InvestinIP’s patent exchange has nothing to do with IPXI’s exchange.
IPXI’s exchange is no different from patentauction.com or some other clearinghouse to sell licenses and equity in portfolios. IPXI’s model is the same solution we’ve seen over and over again, and is fact no different than a litigation-driven model.
Don’t be fooled–the IPXI’s patentauction.com model is not based on open, free-market principles. Instead, it is based on a closed, monopoly-driven principles.
(1) Monopoly-Driven Principles
The only ones incentivized to purchase a Unit License Right (ULR) from IPXI’s exchange would be those that potentially infringe.
But why would a potential infringer want to pay for the ULR, if no one is threatening that they actually infringe? And if the potential IPXI buyer could potentially keep doing what it’s doing, avoid paying a royalty, all while having no one complain, it would clearly be incentivized to not raise its voice regarding its “desire” to purchase a ULR.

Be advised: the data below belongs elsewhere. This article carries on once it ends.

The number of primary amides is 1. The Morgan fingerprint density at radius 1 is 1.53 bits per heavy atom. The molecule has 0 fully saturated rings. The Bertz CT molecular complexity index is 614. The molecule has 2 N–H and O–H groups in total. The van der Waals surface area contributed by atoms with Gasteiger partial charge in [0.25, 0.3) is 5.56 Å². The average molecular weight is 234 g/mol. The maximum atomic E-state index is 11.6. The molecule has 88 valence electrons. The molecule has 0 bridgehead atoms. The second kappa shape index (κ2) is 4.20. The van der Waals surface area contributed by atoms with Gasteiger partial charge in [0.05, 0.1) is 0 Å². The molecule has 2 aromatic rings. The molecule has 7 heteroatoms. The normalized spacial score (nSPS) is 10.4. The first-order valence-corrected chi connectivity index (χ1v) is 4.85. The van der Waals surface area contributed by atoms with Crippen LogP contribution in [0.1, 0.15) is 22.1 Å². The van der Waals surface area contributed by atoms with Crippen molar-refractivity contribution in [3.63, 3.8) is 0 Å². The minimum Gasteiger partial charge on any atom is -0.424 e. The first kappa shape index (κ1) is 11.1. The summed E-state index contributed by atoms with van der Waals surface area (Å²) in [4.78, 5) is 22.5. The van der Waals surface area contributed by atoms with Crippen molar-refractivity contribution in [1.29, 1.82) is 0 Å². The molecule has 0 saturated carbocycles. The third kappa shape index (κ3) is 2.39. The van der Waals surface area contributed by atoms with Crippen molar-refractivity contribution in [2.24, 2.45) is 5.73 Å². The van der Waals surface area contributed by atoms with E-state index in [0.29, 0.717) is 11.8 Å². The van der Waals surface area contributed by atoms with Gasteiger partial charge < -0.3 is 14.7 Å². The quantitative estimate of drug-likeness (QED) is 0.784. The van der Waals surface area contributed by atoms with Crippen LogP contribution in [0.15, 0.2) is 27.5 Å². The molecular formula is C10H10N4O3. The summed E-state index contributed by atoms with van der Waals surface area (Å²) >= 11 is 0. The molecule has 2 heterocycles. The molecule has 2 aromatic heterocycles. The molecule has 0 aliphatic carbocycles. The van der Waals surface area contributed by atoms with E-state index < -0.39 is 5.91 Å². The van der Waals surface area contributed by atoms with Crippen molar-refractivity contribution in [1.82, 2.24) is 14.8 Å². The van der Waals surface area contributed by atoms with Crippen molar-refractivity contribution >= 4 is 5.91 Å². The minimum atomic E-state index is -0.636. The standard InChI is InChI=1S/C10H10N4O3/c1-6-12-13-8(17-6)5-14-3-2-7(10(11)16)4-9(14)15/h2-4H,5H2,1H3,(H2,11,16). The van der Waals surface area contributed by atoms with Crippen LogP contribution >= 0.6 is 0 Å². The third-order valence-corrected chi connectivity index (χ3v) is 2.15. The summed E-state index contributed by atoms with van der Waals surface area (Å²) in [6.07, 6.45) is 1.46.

(2) Closed Market
Moreover, IPXI’s exchange is a closed market, because only a particular segment of the population (potential infringers) would be interested in purchasing a ULR. The general investment community has no incentive to purchase a ULR.
IPXI’s exchange, our current litigation-driven system, and all other closed, monopoly-drive models fail to (1) enable participation from the general investment community, and (2) promote investments into technology, both as a market and asset class.
→ On the other hand:
An open, free-market patent exchange would incentivize non-infringers and, any investor for that matter, to purchase shares of technology-classified, patent-backed assets. For example, you’d be be incentivized to invest in a technology sector, if you believe it will explode in the marketplace, and more particularly if you believe you have inside knowledge re the technology’s potential impact. After the technology explodes, you’d be able to sell your shares for much higher than the amount you purchased them.
Take away: when you see the words “patent exchange” used freely over the Internet, discern whether those models are closed, monopoly-driven principles, or open, free-market ones.